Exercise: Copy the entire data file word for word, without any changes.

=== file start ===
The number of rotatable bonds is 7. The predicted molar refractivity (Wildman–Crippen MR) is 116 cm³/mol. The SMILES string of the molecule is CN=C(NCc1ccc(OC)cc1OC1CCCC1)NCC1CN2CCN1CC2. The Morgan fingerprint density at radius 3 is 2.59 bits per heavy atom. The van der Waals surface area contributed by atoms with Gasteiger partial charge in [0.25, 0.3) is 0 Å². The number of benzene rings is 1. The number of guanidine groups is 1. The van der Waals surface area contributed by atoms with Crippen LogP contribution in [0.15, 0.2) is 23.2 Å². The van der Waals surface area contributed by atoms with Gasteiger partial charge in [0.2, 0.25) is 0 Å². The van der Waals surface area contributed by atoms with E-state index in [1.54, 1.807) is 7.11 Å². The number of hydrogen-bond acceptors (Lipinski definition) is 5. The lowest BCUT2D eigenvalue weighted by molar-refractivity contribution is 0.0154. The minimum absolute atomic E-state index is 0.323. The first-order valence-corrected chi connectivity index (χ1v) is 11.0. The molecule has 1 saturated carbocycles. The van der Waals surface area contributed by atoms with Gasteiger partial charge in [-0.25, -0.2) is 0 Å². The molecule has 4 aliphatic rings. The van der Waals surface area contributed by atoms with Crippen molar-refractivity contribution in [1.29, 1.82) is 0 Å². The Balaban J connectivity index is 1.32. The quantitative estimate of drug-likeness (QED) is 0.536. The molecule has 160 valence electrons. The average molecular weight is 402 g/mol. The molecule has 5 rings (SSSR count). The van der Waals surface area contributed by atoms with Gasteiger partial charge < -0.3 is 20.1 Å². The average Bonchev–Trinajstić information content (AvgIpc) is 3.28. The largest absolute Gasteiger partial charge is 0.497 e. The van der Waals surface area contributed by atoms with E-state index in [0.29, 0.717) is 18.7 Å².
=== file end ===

The number of rotatable bonds is 7. The predicted molar refractivity (Wildman–Crippen MR) is 116 cm³/mol. The SMILES string of the molecule is CN=C(NCc1ccc(OC)cc1OC1CCCC1)NCC1CN2CCN1CC2. The Morgan fingerprint density at radius 3 is 2.59 bits per heavy atom. The van der Waals surface area contributed by atoms with Gasteiger partial charge in [0.25, 0.3) is 0 Å². The number of benzene rings is 1. The number of guanidine groups is 1. The van der Waals surface area contributed by atoms with Crippen LogP contribution in [0.15, 0.2) is 23.2 Å². The van der Waals surface area contributed by atoms with Gasteiger partial charge in [0.2, 0.25) is 0 Å². The van der Waals surface area contributed by atoms with E-state index in [1.54, 1.807) is 7.11 Å². The number of hydrogen-bond acceptors (Lipinski definition) is 5. The lowest BCUT2D eigenvalue weighted by molar-refractivity contribution is 0.0154. The minimum absolute atomic E-state index is 0.323. The first-order valence-corrected chi connectivity index (χ1v) is 11.0. The molecule has 1 saturated carbocycles. The van der Waals surface area contributed by atoms with Gasteiger partial charge in [-0.25, -0.2) is 0 Å². The molecule has 4 aliphatic rings. The van der Waals surface area contributed by atoms with Crippen molar-refractivity contribution in [1.29, 1.82) is 0 Å². The Balaban J connectivity index is 1.32. The quantitative estimate of drug-likeness (QED) is 0.536. The molecule has 160 valence electrons. The average molecular weight is 402 g/mol. The molecule has 5 rings (SSSR count). The van der Waals surface area contributed by atoms with Gasteiger partial charge < -0.3 is 20.1 Å². The average Bonchev–Trinajstić information content (AvgIpc) is 3.28. The largest absolute Gasteiger partial charge is 0.497 e. The van der Waals surface area contributed by atoms with E-state index in [0.29, 0.717) is 18.7 Å².